Zimbabwe is currently being hit by a drought that has left over 2.4 million people in need of food aid. The President declared a state of disaster last month following widespread crop failure, the death of thousands of livestock and near destruction of many rural people’s way of life.
Working for ActionAid in Zimbabwe I have seen people’s needs increase every day across the country. It is affecting my own family too as relatives from rural areas arrive in the capital in need of food and work.
The drought is being caused by El Niño, a phenomenon which is currently causing a warming of the weather in several parts of the world. In Zimbabwe and across southern Africa El Nino has wreaked havoc leading to reduced or delayed rains. As a result, crops are wilting beyond recovery and water sources, essential to both people and their livestock, are drying up completely.
A few days ago I visited my rural home in the north east of Zimbabwe, a place called Mudzi in Mashonaland East. Some of the farmers I met had small crops which had barely germinated, while others were still struggling to plant. The months of February and March in Zimbabwe are usually when farmers will harvest their crops, but due to the shortage of rain, many farmers are still trying to plant crops. .
There is nothing that will come out of our fields because rains delayed, said Siridzai Sabau, a relative of mine who farms in Bote village, Mudzi.
Disasters tend to have the greatest impact on women and the drought in Zimbabwe is no exception. I met Clara Guveya, a 50 year-old mother of eight, while on a food security assessment with ActionAid in Mashonaland Central province. For her, this year’s current drought is the third disaster in a row, after flooding in 2014 and then again in 2015. Each year food for her and her family is harder to come by.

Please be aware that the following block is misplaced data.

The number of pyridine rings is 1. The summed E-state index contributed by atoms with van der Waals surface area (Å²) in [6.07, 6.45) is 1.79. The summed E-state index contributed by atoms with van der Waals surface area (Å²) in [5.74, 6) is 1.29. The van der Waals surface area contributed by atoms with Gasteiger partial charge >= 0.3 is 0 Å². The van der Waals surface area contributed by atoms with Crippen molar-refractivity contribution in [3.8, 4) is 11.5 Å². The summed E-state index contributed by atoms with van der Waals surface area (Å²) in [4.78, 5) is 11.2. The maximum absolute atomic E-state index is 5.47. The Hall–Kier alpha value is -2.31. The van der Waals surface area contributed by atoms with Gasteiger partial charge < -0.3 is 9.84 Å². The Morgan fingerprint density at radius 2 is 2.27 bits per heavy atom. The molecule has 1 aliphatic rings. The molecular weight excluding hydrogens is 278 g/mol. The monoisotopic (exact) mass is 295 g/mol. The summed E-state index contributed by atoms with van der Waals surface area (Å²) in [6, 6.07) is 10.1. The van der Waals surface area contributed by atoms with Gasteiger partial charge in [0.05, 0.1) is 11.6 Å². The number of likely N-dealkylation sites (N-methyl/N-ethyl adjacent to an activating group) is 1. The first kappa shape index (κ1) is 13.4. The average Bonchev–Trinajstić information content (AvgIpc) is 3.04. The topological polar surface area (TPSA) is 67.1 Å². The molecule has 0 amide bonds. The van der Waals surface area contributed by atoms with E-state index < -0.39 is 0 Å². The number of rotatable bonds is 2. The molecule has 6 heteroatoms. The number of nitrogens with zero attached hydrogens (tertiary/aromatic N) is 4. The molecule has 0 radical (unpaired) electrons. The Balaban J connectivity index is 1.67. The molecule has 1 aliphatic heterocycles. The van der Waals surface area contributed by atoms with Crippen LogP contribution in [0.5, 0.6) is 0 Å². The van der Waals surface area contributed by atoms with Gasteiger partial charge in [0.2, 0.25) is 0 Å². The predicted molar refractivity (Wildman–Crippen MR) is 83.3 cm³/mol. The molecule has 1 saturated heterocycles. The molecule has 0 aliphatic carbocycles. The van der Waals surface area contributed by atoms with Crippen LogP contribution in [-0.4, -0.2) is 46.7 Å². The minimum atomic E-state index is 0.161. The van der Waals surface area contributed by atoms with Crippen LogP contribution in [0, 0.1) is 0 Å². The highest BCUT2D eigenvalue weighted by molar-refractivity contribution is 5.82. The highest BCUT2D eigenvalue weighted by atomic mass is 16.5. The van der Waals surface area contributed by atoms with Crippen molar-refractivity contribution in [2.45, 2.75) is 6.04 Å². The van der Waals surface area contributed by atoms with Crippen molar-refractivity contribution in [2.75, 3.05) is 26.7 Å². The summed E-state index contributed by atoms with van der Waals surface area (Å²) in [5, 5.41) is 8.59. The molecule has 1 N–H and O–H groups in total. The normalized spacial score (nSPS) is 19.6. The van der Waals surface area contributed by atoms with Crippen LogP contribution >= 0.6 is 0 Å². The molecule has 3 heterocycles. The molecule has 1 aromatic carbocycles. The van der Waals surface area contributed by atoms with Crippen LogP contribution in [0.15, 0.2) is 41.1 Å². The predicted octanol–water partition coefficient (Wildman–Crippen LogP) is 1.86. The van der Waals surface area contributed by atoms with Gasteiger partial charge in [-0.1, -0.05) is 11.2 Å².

“We planted our maize crop mid December 2015 but rains have been erratic since the beginning of the farming season. I planted half an acre of maize and all of it wilted beyond recovery. So I uprooted the damaged maize crop and replanted cowpeas but their germination was very poor,” Clara said to me.
We have reduced the number of times we eat in a day. We now eat once a day and usually in the evening. This time of the year is when we normally have green mealies (corn bread) and pumpkins in the morning and in the afternoon and in the evening we have sadza (thick porridge). Now we are just having sadza in the evening, Clara said.
Clara told me her biggest fear was that her five school going children would be forced to drop out of school and be left with an extremely uncertain future.
The situation for Clara, my relative Siridzai and many more farmers in the country is projected to become worse over the next few months. And for me and many other families in Zimbabwe, hunger is quite literally knocking at our doors as relatives arrive needing more and more help.
While the drought in Zimbabwe is affecting the entire country, the areas with the highest projections of food insecurity are in the south of the country. At ActionAid Zimbabwe we are already working with communities in some of the affected areas and will be scaling up our work in the next few weeks to ensure we’re supporting more people, particularly expectant mothers and women with young children.